The ongoing Expansion Tournament is a unique opportunity to jump-start a League of Legends professional career, a rare fast track opportunity to reach the big leagues without a season of toiling through the challenger scene. It’s something many teams and players used to their advantage, like Yoon “MakNooN” Ha-woon, who is now two wins away from reviving his professional career.
But for some players it wasn’t just an opportunity—it was a last chance.
Today Robert “RobertXLee” Lee retired from competitive League of Legends, the second Complexity player to do so after their two squads failed to advance in the Expansion event. After the League Championship Series season and Complexity’s subsequent surprise relegation, Lee considered a break from League before throwing his hat back into the ring for the expansion tournament. But enough is enough, it seems.
“In terms of competitive scene, I am not entirely sure if I even want to play in the LCS even if given the opportunity just because of the amount of stress and also the fact that I feel that my skills have gone to utter shit,” Lee wrote on Facebook.
He plans to fully commit to streaming six to seven hours a day, expanding the games he plays beyond League of Legends. But even the streaming fallback, one many former professional gamers use to continue making a living from the pasttime they love, had Lee stressed.
“I felt overwhelmed and having a crisis because of my stream wasn’t doing as well as it used to and was getting paranoid on how my streaming career is over,” he said. “I began comparing myself to my friends that have finished college and are now working real jobs while I put my whole life on pause and felt like I have very little to show for it.”
Lee realized he should just stay confident in his decision, and if it doesn’t work out, move on from there. But it’s a real issue for every pro gamer—what happens when the curtain falls, and you just didn’t make it?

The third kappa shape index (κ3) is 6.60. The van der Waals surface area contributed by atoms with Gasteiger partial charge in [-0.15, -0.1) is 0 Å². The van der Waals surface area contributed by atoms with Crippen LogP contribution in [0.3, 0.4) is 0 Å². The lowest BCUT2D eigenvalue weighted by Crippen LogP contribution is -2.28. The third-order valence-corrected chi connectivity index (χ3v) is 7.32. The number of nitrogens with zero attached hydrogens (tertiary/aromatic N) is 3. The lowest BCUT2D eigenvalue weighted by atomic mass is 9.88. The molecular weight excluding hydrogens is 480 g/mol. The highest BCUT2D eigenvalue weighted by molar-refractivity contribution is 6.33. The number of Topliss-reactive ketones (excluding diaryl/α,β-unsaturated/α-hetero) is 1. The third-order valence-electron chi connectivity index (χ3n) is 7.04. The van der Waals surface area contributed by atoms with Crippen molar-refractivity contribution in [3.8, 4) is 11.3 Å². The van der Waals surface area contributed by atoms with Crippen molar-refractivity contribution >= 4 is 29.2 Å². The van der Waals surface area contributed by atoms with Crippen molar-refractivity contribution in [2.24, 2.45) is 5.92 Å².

One of Lee’s former teammates also decided to take a berak. Jonathan “Westrice” Nguyen is one of the original League pros, but didn’t make the LCS until last split. Now he’s stuck outside again, and not sure what’s next.
“It’s been a long road and now it’s time to take a break for myself because I’m honestly drained,” he said on Facebook. Nguyen would consider competing in the Challenger scene with the right team, but isn’t sure if that opportunity will present itself.
Post-tournament malaise is common for any competitor—weeks, months, years of effort and practice crystallize in a single moment, where the difference between victory and defeat may only be one missed click, but that one click can decide a career. Win or lose, the emotional cliff is a big one.
For players like the ones on Complexity, who had a fairly successful first taste of the LCS, it’s even bigger when you don’t succeed on your second try. But that’s the harsh reality of professional gaming, one many fans are too quick to forget. These matches mean a lot more than just wins and losses.
“The main thing that I need to remind myself is to stay positive and be happy,” Lee said. Amen.